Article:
J-school students and industry vets tackle the tough questions.

Position:Critical thinking? - Newspapers responsibility on the mental health of journalists
 
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Q: "An Australian court recently ruled that a newspaper was responsible for a reporter's psychological injury due to covering traumatic events. Should U.S. newspapers also be legally responsible for the mental health of their journalists?"

A: U.S. newspapers should be legally responsible for their journalists' mental health, as all news organizations around the world should. Journalists bear witness to some of the most horrific and violent events in history because of the importance of reporting clear accurate information and telling the human interest stories that need to be told. As storytellers and researchers, journalists should know that just being exposed to trauma can have lifelong repercussions.

An unnamed Australian photojournalist covered the Bali Bombing terrorist attack in Indonesia that killed 202 people, which triggered her post traumatic stress disorder as reported by the Dart Center for Journalism and Trauma. She was fired after taking a two-year sick leave. According to the photojournalist's lawyer Tim Tobin, the newspaper ignored her assistance request to pay for counseling, didn't respond after a colleague who worked on the same assignment committed suicide and didn't have any peer-support systems in place.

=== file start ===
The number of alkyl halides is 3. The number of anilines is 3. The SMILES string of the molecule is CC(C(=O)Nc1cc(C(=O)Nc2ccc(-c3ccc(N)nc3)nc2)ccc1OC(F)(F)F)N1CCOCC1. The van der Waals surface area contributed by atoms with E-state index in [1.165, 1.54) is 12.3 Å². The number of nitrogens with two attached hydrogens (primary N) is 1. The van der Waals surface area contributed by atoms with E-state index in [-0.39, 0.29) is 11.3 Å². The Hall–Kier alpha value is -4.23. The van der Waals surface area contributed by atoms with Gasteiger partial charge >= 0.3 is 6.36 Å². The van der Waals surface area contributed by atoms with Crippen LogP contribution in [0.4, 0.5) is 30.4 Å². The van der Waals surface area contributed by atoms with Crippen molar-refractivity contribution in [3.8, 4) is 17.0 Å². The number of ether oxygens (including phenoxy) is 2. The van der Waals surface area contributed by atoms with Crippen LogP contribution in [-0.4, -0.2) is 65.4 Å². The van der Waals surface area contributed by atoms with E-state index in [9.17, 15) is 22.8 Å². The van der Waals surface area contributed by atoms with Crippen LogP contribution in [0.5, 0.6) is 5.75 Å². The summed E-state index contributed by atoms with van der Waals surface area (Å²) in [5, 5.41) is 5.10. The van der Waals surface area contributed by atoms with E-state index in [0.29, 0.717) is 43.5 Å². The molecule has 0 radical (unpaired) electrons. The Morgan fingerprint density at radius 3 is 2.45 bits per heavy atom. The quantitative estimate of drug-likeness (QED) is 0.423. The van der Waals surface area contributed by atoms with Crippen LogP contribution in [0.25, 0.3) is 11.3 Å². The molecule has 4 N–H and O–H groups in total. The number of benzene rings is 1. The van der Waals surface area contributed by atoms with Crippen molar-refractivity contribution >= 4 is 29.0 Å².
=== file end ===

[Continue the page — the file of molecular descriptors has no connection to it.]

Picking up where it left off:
Mental health has slowly become more prominent in American culture, but preventive measures like support systems should already be in place. One in five Americans already have a mental health condition according to the 2018 study by Mental Health America, a non-profit dedicated to mental health conditions in the U.S., and 56 percent of those adults did not receive treatment.

With mental illness already being that common, any profession that knowingly sends its employees into dangerous situations that could impact their mental health without any support systems in place is failing its employees. The destructive "suck it up and drink it oft" attitude the industry continues to use shows that the journalists' well-being is not a priority to the organizations in question and alienates journalists who already struggle with mental illness.

With school shootings and national emergencies around every corner, it's impossible to ask journalists not respond to the chaos they cover. News organizations cannot expect high-quality work from journalists they have done nothing to support, and who continue to be haunted by the stories they've told.

Windsor Burkland, 21 senior, State University of New York Pittsburgh, Pittsburgh, N.Y.

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